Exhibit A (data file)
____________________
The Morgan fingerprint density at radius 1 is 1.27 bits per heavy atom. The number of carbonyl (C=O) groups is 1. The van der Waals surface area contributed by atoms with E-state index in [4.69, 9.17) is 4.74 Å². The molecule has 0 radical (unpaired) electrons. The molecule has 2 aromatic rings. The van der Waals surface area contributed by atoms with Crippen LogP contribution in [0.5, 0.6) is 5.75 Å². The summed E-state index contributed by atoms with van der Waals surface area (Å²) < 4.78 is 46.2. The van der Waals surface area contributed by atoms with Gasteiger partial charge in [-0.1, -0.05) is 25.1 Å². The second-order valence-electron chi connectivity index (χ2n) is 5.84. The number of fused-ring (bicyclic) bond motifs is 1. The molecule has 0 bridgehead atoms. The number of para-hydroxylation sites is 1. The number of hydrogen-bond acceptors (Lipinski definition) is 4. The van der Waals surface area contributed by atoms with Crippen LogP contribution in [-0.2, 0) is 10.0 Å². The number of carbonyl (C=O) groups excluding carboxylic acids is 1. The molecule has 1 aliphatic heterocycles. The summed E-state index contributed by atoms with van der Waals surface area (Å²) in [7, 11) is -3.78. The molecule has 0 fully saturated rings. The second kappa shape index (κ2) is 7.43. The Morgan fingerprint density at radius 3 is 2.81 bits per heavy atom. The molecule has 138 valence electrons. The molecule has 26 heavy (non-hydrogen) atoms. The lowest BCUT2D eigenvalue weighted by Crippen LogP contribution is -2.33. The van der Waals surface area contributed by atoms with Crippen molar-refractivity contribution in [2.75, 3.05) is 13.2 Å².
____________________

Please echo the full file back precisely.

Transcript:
The Morgan fingerprint density at radius 1 is 1.27 bits per heavy atom. The number of carbonyl (C=O) groups is 1. The van der Waals surface area contributed by atoms with E-state index in [4.69, 9.17) is 4.74 Å². The molecule has 0 radical (unpaired) electrons. The molecule has 2 aromatic rings. The van der Waals surface area contributed by atoms with Crippen LogP contribution in [0.5, 0.6) is 5.75 Å². The summed E-state index contributed by atoms with van der Waals surface area (Å²) < 4.78 is 46.2. The van der Waals surface area contributed by atoms with Gasteiger partial charge in [-0.1, -0.05) is 25.1 Å². The second-order valence-electron chi connectivity index (χ2n) is 5.84. The number of fused-ring (bicyclic) bond motifs is 1. The molecule has 0 bridgehead atoms. The number of para-hydroxylation sites is 1. The number of hydrogen-bond acceptors (Lipinski definition) is 4. The van der Waals surface area contributed by atoms with Crippen LogP contribution in [-0.2, 0) is 10.0 Å². The number of carbonyl (C=O) groups excluding carboxylic acids is 1. The molecule has 1 aliphatic heterocycles. The summed E-state index contributed by atoms with van der Waals surface area (Å²) in [7, 11) is -3.78. The molecule has 0 fully saturated rings. The second kappa shape index (κ2) is 7.43. The Morgan fingerprint density at radius 3 is 2.81 bits per heavy atom. The molecule has 138 valence electrons. The molecule has 26 heavy (non-hydrogen) atoms. The lowest BCUT2D eigenvalue weighted by Crippen LogP contribution is -2.33. The van der Waals surface area contributed by atoms with Crippen molar-refractivity contribution in [2.75, 3.05) is 13.2 Å².